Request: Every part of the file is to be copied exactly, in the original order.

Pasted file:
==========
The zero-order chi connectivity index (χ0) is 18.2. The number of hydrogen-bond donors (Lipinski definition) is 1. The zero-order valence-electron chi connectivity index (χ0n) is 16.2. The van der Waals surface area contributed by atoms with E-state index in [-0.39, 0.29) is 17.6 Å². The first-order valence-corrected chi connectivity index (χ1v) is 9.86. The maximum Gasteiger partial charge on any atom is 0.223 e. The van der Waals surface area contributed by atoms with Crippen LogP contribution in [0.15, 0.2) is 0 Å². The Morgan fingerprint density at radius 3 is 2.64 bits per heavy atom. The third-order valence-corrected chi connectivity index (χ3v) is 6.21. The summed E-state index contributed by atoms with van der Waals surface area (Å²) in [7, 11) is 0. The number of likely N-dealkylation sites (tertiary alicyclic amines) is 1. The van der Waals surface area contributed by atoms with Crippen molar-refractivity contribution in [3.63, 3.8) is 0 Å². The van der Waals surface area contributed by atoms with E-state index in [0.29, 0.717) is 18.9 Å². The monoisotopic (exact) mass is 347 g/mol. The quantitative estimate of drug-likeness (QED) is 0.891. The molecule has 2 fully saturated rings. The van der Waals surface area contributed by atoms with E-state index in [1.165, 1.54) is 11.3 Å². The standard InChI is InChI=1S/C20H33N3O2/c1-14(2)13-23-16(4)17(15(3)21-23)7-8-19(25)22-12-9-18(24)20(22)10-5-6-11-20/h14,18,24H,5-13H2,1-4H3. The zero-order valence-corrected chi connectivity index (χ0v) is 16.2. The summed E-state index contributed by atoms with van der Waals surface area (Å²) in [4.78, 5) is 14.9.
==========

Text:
The zero-order chi connectivity index (χ0) is 18.2. The number of hydrogen-bond donors (Lipinski definition) is 1. The zero-order valence-electron chi connectivity index (χ0n) is 16.2. The van der Waals surface area contributed by atoms with E-state index in [-0.39, 0.29) is 17.6 Å². The first-order valence-corrected chi connectivity index (χ1v) is 9.86. The maximum Gasteiger partial charge on any atom is 0.223 e. The van der Waals surface area contributed by atoms with Crippen LogP contribution in [0.15, 0.2) is 0 Å². The Morgan fingerprint density at radius 3 is 2.64 bits per heavy atom. The third-order valence-corrected chi connectivity index (χ3v) is 6.21. The summed E-state index contributed by atoms with van der Waals surface area (Å²) in [7, 11) is 0. The number of likely N-dealkylation sites (tertiary alicyclic amines) is 1. The van der Waals surface area contributed by atoms with Crippen molar-refractivity contribution in [3.63, 3.8) is 0 Å². The van der Waals surface area contributed by atoms with E-state index in [0.29, 0.717) is 18.9 Å². The monoisotopic (exact) mass is 347 g/mol. The quantitative estimate of drug-likeness (QED) is 0.891. The molecule has 2 fully saturated rings. The van der Waals surface area contributed by atoms with E-state index in [1.165, 1.54) is 11.3 Å². The standard InChI is InChI=1S/C20H33N3O2/c1-14(2)13-23-16(4)17(15(3)21-23)7-8-19(25)22-12-9-18(24)20(22)10-5-6-11-20/h14,18,24H,5-13H2,1-4H3. The zero-order valence-corrected chi connectivity index (χ0v) is 16.2. The summed E-state index contributed by atoms with van der Waals surface area (Å²) in [4.78, 5) is 14.9.